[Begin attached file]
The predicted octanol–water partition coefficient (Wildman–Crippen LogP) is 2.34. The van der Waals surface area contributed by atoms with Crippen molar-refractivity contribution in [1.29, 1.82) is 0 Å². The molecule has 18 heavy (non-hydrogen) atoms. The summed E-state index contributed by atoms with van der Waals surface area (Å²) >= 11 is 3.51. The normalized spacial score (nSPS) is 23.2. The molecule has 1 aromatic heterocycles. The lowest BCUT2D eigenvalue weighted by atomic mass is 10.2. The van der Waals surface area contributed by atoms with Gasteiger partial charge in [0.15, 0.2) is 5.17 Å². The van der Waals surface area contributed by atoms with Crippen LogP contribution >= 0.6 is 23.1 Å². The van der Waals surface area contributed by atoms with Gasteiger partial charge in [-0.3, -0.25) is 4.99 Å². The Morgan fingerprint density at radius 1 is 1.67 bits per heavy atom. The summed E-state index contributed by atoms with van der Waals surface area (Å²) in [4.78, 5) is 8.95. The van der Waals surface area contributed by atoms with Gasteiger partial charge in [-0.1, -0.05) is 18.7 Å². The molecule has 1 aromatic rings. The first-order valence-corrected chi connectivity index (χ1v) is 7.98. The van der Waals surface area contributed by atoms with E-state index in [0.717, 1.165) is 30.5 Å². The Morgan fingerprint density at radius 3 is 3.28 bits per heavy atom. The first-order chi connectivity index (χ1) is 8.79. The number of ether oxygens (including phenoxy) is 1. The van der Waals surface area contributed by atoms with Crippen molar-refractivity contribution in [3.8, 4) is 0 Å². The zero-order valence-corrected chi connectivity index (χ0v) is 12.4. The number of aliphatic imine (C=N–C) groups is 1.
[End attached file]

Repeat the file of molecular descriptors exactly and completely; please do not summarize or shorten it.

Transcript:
The predicted octanol–water partition coefficient (Wildman–Crippen LogP) is 2.34. The van der Waals surface area contributed by atoms with Crippen molar-refractivity contribution in [1.29, 1.82) is 0 Å². The molecule has 18 heavy (non-hydrogen) atoms. The summed E-state index contributed by atoms with van der Waals surface area (Å²) >= 11 is 3.51. The normalized spacial score (nSPS) is 23.2. The molecule has 1 aromatic heterocycles. The lowest BCUT2D eigenvalue weighted by atomic mass is 10.2. The van der Waals surface area contributed by atoms with Gasteiger partial charge in [0.15, 0.2) is 5.17 Å². The van der Waals surface area contributed by atoms with Crippen LogP contribution >= 0.6 is 23.1 Å². The van der Waals surface area contributed by atoms with Gasteiger partial charge in [-0.3, -0.25) is 4.99 Å². The Morgan fingerprint density at radius 1 is 1.67 bits per heavy atom. The summed E-state index contributed by atoms with van der Waals surface area (Å²) in [4.78, 5) is 8.95. The van der Waals surface area contributed by atoms with Gasteiger partial charge in [-0.1, -0.05) is 18.7 Å². The molecule has 1 aromatic rings. The first-order valence-corrected chi connectivity index (χ1v) is 7.98. The van der Waals surface area contributed by atoms with E-state index in [0.717, 1.165) is 30.5 Å². The Morgan fingerprint density at radius 3 is 3.28 bits per heavy atom. The first-order chi connectivity index (χ1) is 8.79. The number of ether oxygens (including phenoxy) is 1. The van der Waals surface area contributed by atoms with Crippen molar-refractivity contribution in [3.8, 4) is 0 Å². The zero-order valence-corrected chi connectivity index (χ0v) is 12.4. The number of aliphatic imine (C=N–C) groups is 1.